Mud, slides close roads, trap motorists in Wash.
- Associated Press
- August 22, 2014 - 1:25 AM
TWISP, Wash. — Thunderstorms dropped heavy rain on areas of north-central Washington hard-hit by wildfires this summer, triggering flash floods and mud slides Thursday night that damaged some homes, blocked portions of at least three highways and stranded some motorists, officials said.
There were no immediate reports of injuries.
Okanogan County Sheriff Frank Rogers said he heard "a couple" of homes along State Highway 153 near Twisp were damaged. Deputies were trying to reach the residences.
By late Thursday night, the rain was easing, the sheriff said.
Five to 12 vehicles were marooned on Highway 153 by mud and slides, Washington State Patrol Trooper Darren Wright said. Troopers and sheriff's deputies worked late Thursday night to get the people out and leave the cars temporarily.
Mud and debris prompted the temporary closure of an eight-mile stretch of Highway 153 and a 25-mile section of State Highway 20, both in Okanogan County, the state Transportation Department said.
Wright said a small mudslide in nearby Douglas County blocked U.S. Highway 97 south of Chelan.
While the Carlton Complex wildfires that burned across more than 400 square miles are in mop-up stage, about 500 people are still assigned to fight them and nearby wildfires. Flash flooding and strong winds hit the Carlton fire camp and incident command post Thursday night, the National Park Service reported. All workers were accounted for and reportedly had dry places to sleep.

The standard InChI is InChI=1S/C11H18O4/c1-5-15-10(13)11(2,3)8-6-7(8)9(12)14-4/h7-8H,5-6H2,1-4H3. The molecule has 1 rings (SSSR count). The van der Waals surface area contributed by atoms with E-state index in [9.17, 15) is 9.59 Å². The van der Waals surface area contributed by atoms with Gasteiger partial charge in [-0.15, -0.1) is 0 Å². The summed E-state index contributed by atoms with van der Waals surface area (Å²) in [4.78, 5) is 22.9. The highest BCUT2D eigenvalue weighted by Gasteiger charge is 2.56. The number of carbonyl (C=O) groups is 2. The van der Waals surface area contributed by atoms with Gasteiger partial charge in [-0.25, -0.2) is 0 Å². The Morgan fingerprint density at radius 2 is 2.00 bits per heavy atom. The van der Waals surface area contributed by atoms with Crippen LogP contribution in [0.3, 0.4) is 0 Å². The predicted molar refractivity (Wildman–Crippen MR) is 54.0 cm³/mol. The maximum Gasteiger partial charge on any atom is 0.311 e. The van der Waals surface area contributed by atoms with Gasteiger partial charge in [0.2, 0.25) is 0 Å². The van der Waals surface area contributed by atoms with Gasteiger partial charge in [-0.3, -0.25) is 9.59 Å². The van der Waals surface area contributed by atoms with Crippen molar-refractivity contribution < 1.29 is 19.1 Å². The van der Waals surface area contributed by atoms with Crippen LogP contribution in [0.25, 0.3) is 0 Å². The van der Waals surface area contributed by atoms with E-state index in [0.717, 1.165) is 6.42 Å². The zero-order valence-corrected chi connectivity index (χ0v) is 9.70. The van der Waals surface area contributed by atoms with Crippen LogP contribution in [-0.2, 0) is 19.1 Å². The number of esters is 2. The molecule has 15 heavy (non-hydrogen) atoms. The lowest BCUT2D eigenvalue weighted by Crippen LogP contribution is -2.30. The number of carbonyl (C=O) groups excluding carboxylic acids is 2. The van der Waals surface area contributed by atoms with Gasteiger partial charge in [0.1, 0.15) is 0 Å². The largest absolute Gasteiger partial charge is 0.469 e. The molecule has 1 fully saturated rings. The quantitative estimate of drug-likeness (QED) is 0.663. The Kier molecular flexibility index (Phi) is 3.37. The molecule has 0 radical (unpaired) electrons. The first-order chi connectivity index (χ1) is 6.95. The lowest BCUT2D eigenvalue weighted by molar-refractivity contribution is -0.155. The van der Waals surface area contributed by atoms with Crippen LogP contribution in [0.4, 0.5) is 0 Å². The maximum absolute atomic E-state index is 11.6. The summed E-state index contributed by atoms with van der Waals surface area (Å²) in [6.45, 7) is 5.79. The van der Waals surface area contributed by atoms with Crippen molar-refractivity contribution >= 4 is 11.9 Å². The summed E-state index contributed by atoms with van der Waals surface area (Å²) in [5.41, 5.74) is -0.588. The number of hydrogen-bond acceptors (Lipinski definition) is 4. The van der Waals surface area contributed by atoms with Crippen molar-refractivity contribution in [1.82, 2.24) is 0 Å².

More than an inch of rain was reported in one hour near Twisp in an area burned by the Carlton Complex fires, National Weather Service meteorologist Matthew Fugazzi said.
"In those burned-out areas, every time we get a heavy rain" the flash flood risk exists, Rogers said. With the vegetation burned off the ground, "there's nothing to hold it, the water just sloughs off."
Members of Washington state's congressional delegation have asked the federal government to reconsider a decision denying help for individuals affected by the huge summer wildfires.
More than 300 homes have been destroyed by the wildfires in north-central Washington, and Gov. Jay Inslee has said the cost of destroyed properties in Okanogan County alone is estimated at more than $28 million.
President Barack Obama has approved federal assistance for Okanogan County and the Colville confederated tribes to help repair or replace public infrastructure lost in this summer's wildfires. The assistance approved means FEMA will reimburse Okanogan County and the Colvilles for 75 percent of the costs of eligible expenses related to disaster-damaged facilities such as roads, bridges, and public utilities.
But in a letter sent Wednesday to Federal Emergency Management Agency Administrator Craig Fugate, Sens. Patty Murray and Maria Cantwell and Reps. Doc Hastings and Dave Reichert urged the agency to review a decision that kept individual federal aid from people who lost homes or needed other help in Okanogan and Chelan counties.
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